This will surely become one of the main “how not to do social media” case studies for years to come – the orangutans plight may yet still win through.

p.s Nestle have since made a public statement confirming that they are “taking all feasible steps to impact our suppliers to assure that we don’t buy palm oil which contributes to deforestation.” They furthermore add they will be buying from certified sustainable palm oil producers – good news??? Yes and no. They commit to do this by 2015 – it may be too late for the Sumatra orangutans who face extinction around that time.




9 responses

23 03 2010
23 03 2010

A new world? Social media protest against Nestle may have longstanding ramifications.
Protest could change the palm oil industry and wake the world up to the power of ‘social media’.

Information packed article on this hot topic.

23 03 2010

More background to Greenpeace’s recent action.

The world’s largest user of palm oil, Unilever, has suspended its $32.6 million contract with the Indonesian group Sinar Mas after an independent audit proved that Sinar Mas is involved in the destruction of rainforest, reports Reuters. The audit was conducted early this year after a report by Greenpeace alleged that Sinar Mas was engaged in deforestation and the draining of peatlands, both of which release significant amounts of greenhouse gases into the atmosphere. Deforestation across Indonesia and Malaysia, in part for oil palm plantations, has also added pressure on many many endangered species, including orangutans, tigers, elephants, and rhinos.

24 03 2010

Received via email:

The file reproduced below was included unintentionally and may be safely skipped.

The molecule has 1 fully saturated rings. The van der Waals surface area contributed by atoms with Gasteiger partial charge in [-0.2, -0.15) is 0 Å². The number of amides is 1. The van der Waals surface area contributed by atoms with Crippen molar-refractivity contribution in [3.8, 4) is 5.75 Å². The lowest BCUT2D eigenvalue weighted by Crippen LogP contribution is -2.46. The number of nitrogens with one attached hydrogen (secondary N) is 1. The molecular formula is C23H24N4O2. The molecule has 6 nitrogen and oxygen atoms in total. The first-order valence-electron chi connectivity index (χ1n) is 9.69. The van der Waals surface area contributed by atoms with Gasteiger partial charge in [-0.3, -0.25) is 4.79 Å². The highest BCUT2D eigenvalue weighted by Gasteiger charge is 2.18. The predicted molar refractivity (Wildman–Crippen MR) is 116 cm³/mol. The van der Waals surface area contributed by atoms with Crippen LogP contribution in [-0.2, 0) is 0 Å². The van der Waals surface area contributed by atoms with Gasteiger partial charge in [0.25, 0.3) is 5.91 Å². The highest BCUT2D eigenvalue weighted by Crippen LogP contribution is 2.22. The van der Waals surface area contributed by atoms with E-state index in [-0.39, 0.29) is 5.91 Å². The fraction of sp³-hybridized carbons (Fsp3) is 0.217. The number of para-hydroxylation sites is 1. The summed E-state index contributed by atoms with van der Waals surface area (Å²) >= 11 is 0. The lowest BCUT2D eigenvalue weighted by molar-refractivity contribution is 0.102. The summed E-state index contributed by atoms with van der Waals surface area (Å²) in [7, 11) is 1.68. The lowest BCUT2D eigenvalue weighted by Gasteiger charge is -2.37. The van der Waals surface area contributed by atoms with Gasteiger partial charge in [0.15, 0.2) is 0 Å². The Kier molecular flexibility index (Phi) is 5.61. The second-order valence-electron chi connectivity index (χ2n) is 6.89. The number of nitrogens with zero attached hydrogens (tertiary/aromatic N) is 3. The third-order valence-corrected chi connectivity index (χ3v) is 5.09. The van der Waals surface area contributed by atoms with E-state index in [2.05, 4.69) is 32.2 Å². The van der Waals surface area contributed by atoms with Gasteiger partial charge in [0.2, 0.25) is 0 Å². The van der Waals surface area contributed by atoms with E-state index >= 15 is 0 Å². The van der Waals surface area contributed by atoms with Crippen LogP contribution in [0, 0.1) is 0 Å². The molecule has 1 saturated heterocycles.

I’m sure Nestle staff were aware of the
controversy with Palm oil…and chose to ignore it so they could pad their
pockets further. We avoid palm oil for health reasons…one of the worst
artery-cloggers around. In the last couple of years, I have stopped buying
products which list it as an ingredient altogether because of forest
concerns. The use in cafeteria or fast-food joints is a more pressing issue,
as very slow progress is being made with disclosure on labelling/menus.


24 03 2010

Received via email:
wow…i had no idea what was going on. And, Palm oil is terrible for you – it shouldn’t even be in the food we eat.

thanks for posting this.


25 03 2010
Sophia Fantis

Hello Sandra,
Firt I would like to thank you for commenting on my discussion in Linked In regarding my blog post on Nestle.
Interesting blog post you have made. I agree with the fact that because the younger generation grew with the expansion of social networks, organisations feel that the younger generation is more fit for this position. However, it does not necessarily mean that they are good at monitoring and responding in an appropriate manner when the reputation of the organisation is critical on social networks.

It is important to remember that organisations on social networks can make or break their reputation very easily, and nowadays word of mouth can spread immensley, throughout the world in matter of minutes, and even seconds.

Hopefully Nestle will be an example to other organisations out there promoting themselves.

Sophia Fantis

10 04 2010

Best article i read so far…

30 08 2010

Thank you – glad you enjoyed.

2 01 2011
2010 blog review « My Global Event Reports

[…] The busiest day of the year was March 23rd with 111 views. The most popular post that day was How not to do Social Media – Orangutans 1-0 Nestle.. […]